Chadwick Boseman Discusses The Influence Black History Has On ‘Black Panther’

Following the massive success of Captain America: Civil War in terms of both the fans and the box office numbers, fans have begun to look forward to the following Marvel Cinematic Universe movies with even higher anticipation. Civil War was praised for several reasons, including the addition of new superheroes to it’s already loaded roster, one of these characters being Black Panther. Black Panther, who was portrayed by Chadwick Boseman, received positive reception by many fans and critics for his performance which was the first the character on the big screen. Following the characters success in Civil War, fans can expect to see Black Panther return in 2018 with a standalone film, which will be the first MCU movie featuring an African American protagonist.

The director of Black Panther, Ryan Coogler, has stated his intentions of creating a movie with a cast comprising of “90%” Africans or African Americans and his hopes of filming the movie in Africa to give the film authenticity. It has been made apparent race will be made an important aspect of the film, and Chadwick Boseman recently discussed its impact during an interview with io9. The interview began with Boseman stating his intentions of avoiding the stereotypes associated with black characters in movies, specifically the “Magical Negro” stereotype. He was quoted, saying:

“Well, he’s there for his own purpose. He’s not there… usually what happens is “well, he did this in this scene and now he’s doing [something else contradictory] and that doesn’t even fit the character.” That’s the Magical Negro thing. But, I think we were very cognizant about making a character that had his own through-line, his own intent and he wasn’t going to waver for anybody else’s story. Anytime that I felt like that was about to happen, I’d be like ‘nah, this is what he wants. You can do whatever you wanna do but this is what I feel like he needs to be doing.’ I feel like that’s the key.

During Civil War, revenge was the main goal for T’Challa, fueling his emotionally motivated venture across the globe to take the life of Bucky, who took the life of his father and the former king of his country. Boseman mentioned the the character’s motives and how it differs from those of the fellow superheroes in the MCU, which ties in to the character’s lineage.

I think the main thing is just keeping it very clear that he has his own arc and his own things that he wants and desires. He only changes that when something strikes a chord at his core. It strikes a chord at what I think is his lineage and heritage and what he’s been taught, at what he’s been groomed to be. He can’t make that shift at the end of the movie unless he’s been groomed to make that shift already. And even though we don’t see that grooming, that’s actually the first glimpse into Wakanda before you see that tag at the very end.”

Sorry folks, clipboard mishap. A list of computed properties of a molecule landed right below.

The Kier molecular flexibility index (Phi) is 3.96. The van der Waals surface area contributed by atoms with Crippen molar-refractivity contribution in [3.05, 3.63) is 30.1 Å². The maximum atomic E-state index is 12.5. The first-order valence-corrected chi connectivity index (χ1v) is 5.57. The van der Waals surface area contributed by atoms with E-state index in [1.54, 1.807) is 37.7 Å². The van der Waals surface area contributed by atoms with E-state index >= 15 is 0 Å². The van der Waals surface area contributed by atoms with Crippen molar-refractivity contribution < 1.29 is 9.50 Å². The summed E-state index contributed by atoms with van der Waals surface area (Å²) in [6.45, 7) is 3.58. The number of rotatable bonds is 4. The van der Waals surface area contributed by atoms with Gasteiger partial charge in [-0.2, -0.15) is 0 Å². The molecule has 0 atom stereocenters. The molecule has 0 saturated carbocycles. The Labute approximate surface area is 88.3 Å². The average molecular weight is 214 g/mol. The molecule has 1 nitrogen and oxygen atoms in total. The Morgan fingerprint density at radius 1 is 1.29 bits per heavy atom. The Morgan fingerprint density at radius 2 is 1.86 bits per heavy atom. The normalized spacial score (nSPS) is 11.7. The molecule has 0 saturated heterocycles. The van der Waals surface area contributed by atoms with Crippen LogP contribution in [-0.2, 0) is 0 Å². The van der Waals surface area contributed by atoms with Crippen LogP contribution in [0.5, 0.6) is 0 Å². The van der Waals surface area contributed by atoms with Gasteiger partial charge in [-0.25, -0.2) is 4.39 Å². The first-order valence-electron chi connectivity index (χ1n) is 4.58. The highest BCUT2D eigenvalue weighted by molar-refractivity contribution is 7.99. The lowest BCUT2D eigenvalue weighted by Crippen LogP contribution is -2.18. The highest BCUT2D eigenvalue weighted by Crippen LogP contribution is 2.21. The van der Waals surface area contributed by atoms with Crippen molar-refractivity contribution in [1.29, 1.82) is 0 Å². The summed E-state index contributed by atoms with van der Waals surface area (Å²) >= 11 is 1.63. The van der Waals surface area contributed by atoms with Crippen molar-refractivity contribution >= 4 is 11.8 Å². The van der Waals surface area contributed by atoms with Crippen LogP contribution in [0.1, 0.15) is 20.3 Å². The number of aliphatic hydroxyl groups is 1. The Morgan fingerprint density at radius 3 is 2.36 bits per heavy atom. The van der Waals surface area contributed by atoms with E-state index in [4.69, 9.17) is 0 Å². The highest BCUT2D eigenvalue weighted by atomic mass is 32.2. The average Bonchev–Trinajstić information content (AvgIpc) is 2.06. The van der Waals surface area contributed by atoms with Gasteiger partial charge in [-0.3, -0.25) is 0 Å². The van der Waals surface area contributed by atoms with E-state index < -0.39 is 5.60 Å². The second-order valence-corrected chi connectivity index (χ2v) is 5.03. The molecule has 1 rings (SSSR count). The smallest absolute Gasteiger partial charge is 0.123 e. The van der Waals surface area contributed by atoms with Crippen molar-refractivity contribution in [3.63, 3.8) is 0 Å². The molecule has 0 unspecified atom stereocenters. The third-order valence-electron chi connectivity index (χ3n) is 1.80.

Boseman continued discussing the influence black culture had on his performance in Civil War, as well as the impact it will have on his performances in his upcoming portrayals of the character. The actor mentioned the many aspects of black history he can reference, which are all helpful in channeling the mind-set of an African King on-screen who has his own rich history.

“There are a lot of different things to pull from. You can look to all these different civilizations that existed in Africa. The Egyptians. The Mali, who are believed to have been a satellite nation of ancient Kemet. The Zulu. You can go so many different places. It could be Ethiopia, which went a long time without being conquered as well. So, just pulling from all those things and finding an attachment and a pride to them and then being very specific and doing my own DNA test and finding where I come from, what my ancestry is. Once you have the role, people want to give you things. People will reach out and say “hey, I want to train you” or “hey, I want you to meet this babalao who wants to read you.” I’m being approached with all types of things that have been helpful to the process.”

After Boseman’s powerful performance in Civil War, fans can expect more of the same in Black Panther which is shaping up to be one of the more highly anticipated Marvel films in recent memory. As the film is set to take place in the fictional country of Wakanda, home of King T’Challa, it appears Chadwick Boseman, Ryan Coogler, and the rest of the cast are all determined to supply fans with a movie that is reflective of the rich and powerful history of both Africans and African Americans in the world.

Chadwick Boseman will return as Black Panther in his first solo film which is scheduled to arrive in theaters on February 16th of 2018.

Source: Heroic Hollywood